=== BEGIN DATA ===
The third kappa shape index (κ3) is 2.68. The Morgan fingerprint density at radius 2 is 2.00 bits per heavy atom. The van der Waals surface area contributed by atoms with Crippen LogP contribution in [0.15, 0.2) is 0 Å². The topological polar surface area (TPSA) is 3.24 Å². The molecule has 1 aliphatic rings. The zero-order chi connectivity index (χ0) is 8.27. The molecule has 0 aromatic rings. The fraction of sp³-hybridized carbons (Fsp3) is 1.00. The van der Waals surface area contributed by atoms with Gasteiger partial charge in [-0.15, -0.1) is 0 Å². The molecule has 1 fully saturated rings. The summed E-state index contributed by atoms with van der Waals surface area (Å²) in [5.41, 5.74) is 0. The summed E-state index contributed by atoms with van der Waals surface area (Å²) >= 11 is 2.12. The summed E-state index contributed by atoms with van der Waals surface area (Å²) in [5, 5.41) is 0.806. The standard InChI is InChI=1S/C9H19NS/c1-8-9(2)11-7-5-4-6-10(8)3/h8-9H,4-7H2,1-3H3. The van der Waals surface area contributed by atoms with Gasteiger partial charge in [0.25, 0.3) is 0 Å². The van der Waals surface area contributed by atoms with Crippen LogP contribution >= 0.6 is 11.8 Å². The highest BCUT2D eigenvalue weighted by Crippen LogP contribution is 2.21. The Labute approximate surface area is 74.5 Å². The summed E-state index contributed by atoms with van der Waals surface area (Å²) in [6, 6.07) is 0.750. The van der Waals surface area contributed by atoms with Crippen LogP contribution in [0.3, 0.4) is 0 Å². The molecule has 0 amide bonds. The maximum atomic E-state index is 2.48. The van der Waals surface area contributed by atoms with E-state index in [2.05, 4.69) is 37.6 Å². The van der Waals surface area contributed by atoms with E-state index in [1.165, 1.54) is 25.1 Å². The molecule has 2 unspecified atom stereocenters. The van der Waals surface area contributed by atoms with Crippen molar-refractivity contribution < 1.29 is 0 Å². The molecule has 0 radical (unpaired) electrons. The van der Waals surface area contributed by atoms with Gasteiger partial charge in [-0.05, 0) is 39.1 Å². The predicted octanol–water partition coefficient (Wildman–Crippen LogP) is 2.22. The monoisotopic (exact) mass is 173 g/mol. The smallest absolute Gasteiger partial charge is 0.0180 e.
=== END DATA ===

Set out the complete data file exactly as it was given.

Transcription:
The third kappa shape index (κ3) is 2.68. The Morgan fingerprint density at radius 2 is 2.00 bits per heavy atom. The van der Waals surface area contributed by atoms with Crippen LogP contribution in [0.15, 0.2) is 0 Å². The topological polar surface area (TPSA) is 3.24 Å². The molecule has 1 aliphatic rings. The zero-order chi connectivity index (χ0) is 8.27. The molecule has 0 aromatic rings. The fraction of sp³-hybridized carbons (Fsp3) is 1.00. The van der Waals surface area contributed by atoms with Gasteiger partial charge in [-0.15, -0.1) is 0 Å². The molecule has 1 fully saturated rings. The summed E-state index contributed by atoms with van der Waals surface area (Å²) in [5.41, 5.74) is 0. The summed E-state index contributed by atoms with van der Waals surface area (Å²) >= 11 is 2.12. The summed E-state index contributed by atoms with van der Waals surface area (Å²) in [5, 5.41) is 0.806. The standard InChI is InChI=1S/C9H19NS/c1-8-9(2)11-7-5-4-6-10(8)3/h8-9H,4-7H2,1-3H3. The van der Waals surface area contributed by atoms with Gasteiger partial charge in [0.25, 0.3) is 0 Å². The van der Waals surface area contributed by atoms with Crippen LogP contribution >= 0.6 is 11.8 Å². The highest BCUT2D eigenvalue weighted by Crippen LogP contribution is 2.21. The Labute approximate surface area is 74.5 Å². The summed E-state index contributed by atoms with van der Waals surface area (Å²) in [6, 6.07) is 0.750. The van der Waals surface area contributed by atoms with Crippen LogP contribution in [0.3, 0.4) is 0 Å². The molecule has 0 amide bonds. The maximum atomic E-state index is 2.48. The van der Waals surface area contributed by atoms with E-state index in [2.05, 4.69) is 37.6 Å². The van der Waals surface area contributed by atoms with E-state index in [1.165, 1.54) is 25.1 Å². The molecule has 2 unspecified atom stereocenters. The van der Waals surface area contributed by atoms with Crippen molar-refractivity contribution < 1.29 is 0 Å². The molecule has 0 radical (unpaired) electrons. The van der Waals surface area contributed by atoms with Gasteiger partial charge in [-0.05, 0) is 39.1 Å². The predicted octanol–water partition coefficient (Wildman–Crippen LogP) is 2.22. The monoisotopic (exact) mass is 173 g/mol. The smallest absolute Gasteiger partial charge is 0.0180 e.